At the end of their discussion, they got into pragmatic issues. Henry Braun esp pushed this. For example, states now have contracts with test companies extending years into the future - how will that be negotiated? States lack infrastructure as do schools (one commenter, a teacher, said she had one electrical outlet in her room! - so much for new technology). If consortia do form, how will they make decisions that will be binding on states, what processes will be acceptable and could work? Braun said a good system (his had some positive points but not as good as Marion's) could be built in 3-5 years - if there was not now a system. But there is, and it will cause major problems for moving ahead. This was actually quite interesting in that one could see many ways in which this whole thing could collapse or drag on for years - for good or bad. This discussion should be part of the transcription of the meeting, folks may want to look for it.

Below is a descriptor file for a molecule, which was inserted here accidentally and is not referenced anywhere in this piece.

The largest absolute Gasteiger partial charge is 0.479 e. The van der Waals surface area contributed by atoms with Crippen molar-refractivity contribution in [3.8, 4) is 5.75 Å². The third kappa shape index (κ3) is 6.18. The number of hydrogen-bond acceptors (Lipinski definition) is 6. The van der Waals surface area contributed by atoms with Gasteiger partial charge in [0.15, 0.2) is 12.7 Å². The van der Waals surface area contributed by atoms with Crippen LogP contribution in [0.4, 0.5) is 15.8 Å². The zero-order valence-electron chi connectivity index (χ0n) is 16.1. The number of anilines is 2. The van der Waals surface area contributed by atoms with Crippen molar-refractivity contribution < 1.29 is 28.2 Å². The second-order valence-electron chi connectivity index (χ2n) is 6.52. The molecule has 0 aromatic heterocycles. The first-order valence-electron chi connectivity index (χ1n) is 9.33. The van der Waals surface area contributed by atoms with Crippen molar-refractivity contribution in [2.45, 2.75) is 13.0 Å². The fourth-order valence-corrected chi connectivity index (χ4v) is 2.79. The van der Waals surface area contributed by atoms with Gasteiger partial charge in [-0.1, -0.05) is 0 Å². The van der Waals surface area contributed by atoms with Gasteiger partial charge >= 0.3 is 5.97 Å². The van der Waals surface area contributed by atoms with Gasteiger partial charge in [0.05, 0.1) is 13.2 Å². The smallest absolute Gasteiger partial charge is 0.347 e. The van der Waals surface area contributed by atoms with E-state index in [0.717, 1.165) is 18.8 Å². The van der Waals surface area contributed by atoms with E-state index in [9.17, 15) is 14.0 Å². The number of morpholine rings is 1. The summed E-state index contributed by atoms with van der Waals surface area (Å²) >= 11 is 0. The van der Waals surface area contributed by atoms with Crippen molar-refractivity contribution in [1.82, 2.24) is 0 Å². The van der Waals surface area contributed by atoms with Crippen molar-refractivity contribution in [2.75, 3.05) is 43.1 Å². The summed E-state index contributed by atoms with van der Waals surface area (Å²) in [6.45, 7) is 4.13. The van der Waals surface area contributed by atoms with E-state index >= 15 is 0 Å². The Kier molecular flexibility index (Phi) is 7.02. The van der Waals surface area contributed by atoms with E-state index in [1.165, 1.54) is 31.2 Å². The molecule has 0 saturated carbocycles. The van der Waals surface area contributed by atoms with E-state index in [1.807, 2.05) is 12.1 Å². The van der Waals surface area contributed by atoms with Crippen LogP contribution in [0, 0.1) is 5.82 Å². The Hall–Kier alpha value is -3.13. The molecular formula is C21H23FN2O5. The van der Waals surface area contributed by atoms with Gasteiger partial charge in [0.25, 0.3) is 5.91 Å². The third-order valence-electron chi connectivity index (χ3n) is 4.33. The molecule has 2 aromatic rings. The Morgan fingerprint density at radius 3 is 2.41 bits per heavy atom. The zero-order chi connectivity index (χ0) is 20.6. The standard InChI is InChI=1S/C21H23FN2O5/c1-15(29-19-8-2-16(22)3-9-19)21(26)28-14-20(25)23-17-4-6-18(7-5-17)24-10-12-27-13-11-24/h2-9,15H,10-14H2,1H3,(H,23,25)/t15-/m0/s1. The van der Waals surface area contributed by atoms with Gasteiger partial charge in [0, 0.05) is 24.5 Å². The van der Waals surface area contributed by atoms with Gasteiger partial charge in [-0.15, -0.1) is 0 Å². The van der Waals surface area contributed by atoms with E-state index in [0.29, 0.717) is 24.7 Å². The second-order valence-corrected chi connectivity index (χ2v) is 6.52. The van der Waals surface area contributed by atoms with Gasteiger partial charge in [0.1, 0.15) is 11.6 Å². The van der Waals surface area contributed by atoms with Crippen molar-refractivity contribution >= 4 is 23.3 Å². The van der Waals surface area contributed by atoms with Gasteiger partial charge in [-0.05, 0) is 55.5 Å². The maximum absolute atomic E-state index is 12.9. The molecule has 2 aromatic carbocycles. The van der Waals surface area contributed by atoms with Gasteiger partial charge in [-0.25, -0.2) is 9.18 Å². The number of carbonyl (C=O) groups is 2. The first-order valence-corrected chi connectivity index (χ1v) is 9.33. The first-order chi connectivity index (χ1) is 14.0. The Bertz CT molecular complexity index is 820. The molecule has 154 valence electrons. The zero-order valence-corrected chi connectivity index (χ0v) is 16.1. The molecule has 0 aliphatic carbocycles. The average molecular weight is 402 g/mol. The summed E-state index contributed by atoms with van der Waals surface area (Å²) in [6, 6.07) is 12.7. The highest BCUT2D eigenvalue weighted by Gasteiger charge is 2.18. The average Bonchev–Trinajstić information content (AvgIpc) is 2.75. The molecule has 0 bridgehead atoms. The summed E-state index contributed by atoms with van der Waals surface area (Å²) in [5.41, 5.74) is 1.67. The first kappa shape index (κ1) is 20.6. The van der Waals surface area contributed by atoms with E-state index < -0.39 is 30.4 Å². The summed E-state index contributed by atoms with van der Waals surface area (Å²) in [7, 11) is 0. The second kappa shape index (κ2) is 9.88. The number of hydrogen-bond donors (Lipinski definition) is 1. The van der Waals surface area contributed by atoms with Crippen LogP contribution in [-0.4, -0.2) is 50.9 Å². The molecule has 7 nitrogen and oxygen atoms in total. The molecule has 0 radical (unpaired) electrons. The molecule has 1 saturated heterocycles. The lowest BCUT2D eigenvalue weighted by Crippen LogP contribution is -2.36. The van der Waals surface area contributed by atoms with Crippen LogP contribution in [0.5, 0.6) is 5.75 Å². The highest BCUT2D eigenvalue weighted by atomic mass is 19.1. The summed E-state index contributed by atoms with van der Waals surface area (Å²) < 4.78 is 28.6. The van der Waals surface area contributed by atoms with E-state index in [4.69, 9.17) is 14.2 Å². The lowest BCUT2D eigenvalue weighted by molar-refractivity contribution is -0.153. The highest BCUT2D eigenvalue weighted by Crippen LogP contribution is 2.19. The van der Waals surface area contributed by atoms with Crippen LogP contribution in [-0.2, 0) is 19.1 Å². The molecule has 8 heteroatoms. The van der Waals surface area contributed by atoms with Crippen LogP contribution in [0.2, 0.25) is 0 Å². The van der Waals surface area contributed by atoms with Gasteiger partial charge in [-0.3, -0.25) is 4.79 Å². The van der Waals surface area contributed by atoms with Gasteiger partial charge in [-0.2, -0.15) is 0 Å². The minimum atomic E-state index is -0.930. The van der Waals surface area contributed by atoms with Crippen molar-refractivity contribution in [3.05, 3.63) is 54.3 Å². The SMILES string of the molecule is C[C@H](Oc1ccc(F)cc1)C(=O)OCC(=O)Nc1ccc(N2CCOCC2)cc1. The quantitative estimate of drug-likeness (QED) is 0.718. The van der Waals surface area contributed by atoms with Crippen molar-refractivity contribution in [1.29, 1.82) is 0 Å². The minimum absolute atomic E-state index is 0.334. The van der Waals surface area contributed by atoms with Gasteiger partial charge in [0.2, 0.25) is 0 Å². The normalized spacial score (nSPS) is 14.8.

The upshot will be revised guidelines I think in Jan. They too could well influence ESEA reauthorization. So for the new guidelines and reauth, it is worth sending in comments, even brief ones, outlining key things the Dept should do (I hope my comments are useful to you in that regard - steal anything you like).
And if any of you do read anything from this process that you think is worth informing us about - dangers or good ideas - share it.
Ed Week on Boston hearing is at http://www.edweek.org/ew/articles/2009/11/13/12stim-assess.h29.html?tkn=QTLFRYyBCY7bkwe5f%2B1UZN9ysl4n5nV8m6Cl
Monty Neill, Ed.D.
Interim Executive Director
15 Court Sq., Ste. 820
Boston, MA 02108
857-350-8207 x 101